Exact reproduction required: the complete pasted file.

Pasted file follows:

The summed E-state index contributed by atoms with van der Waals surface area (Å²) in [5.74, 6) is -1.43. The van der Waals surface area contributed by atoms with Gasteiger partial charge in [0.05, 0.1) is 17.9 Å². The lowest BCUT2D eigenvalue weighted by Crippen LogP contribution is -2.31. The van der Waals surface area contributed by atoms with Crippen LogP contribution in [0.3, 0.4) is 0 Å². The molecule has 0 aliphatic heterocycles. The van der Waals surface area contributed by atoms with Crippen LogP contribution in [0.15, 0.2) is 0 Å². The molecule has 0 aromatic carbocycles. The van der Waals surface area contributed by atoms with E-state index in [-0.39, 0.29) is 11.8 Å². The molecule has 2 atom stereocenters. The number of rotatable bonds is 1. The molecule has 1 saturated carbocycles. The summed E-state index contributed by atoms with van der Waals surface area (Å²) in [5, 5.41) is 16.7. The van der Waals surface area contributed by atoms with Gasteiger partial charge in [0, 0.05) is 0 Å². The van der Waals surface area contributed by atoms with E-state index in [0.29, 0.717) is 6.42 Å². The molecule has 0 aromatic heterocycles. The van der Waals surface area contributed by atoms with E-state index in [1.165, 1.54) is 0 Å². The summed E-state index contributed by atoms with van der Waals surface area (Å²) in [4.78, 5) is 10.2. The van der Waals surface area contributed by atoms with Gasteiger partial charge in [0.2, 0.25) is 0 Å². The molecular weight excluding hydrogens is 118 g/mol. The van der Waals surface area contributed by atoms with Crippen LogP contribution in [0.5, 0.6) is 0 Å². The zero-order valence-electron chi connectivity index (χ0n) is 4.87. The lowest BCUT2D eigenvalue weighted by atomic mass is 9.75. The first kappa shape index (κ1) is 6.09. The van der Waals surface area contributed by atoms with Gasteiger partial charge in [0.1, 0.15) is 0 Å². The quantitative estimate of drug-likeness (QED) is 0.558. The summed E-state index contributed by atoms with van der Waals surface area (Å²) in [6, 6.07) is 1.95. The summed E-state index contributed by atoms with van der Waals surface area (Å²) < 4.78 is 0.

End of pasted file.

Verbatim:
The summed E-state index contributed by atoms with van der Waals surface area (Å²) in [5.74, 6) is -1.43. The van der Waals surface area contributed by atoms with Gasteiger partial charge in [0.05, 0.1) is 17.9 Å². The lowest BCUT2D eigenvalue weighted by Crippen LogP contribution is -2.31. The van der Waals surface area contributed by atoms with Crippen LogP contribution in [0.3, 0.4) is 0 Å². The molecule has 0 aliphatic heterocycles. The van der Waals surface area contributed by atoms with Crippen LogP contribution in [0.15, 0.2) is 0 Å². The molecule has 0 aromatic carbocycles. The van der Waals surface area contributed by atoms with E-state index in [-0.39, 0.29) is 11.8 Å². The molecule has 2 atom stereocenters. The number of rotatable bonds is 1. The molecule has 1 saturated carbocycles. The summed E-state index contributed by atoms with van der Waals surface area (Å²) in [5, 5.41) is 16.7. The van der Waals surface area contributed by atoms with Gasteiger partial charge in [0, 0.05) is 0 Å². The van der Waals surface area contributed by atoms with E-state index in [0.29, 0.717) is 6.42 Å². The molecule has 0 aromatic heterocycles. The van der Waals surface area contributed by atoms with E-state index in [1.165, 1.54) is 0 Å². The summed E-state index contributed by atoms with van der Waals surface area (Å²) in [4.78, 5) is 10.2. The van der Waals surface area contributed by atoms with Gasteiger partial charge in [0.2, 0.25) is 0 Å². The molecular weight excluding hydrogens is 118 g/mol. The van der Waals surface area contributed by atoms with Crippen LogP contribution in [0.5, 0.6) is 0 Å². The zero-order valence-electron chi connectivity index (χ0n) is 4.87. The lowest BCUT2D eigenvalue weighted by atomic mass is 9.75. The first kappa shape index (κ1) is 6.09. The van der Waals surface area contributed by atoms with Gasteiger partial charge in [0.1, 0.15) is 0 Å². The quantitative estimate of drug-likeness (QED) is 0.558. The summed E-state index contributed by atoms with van der Waals surface area (Å²) in [6, 6.07) is 1.95. The summed E-state index contributed by atoms with van der Waals surface area (Å²) < 4.78 is 0.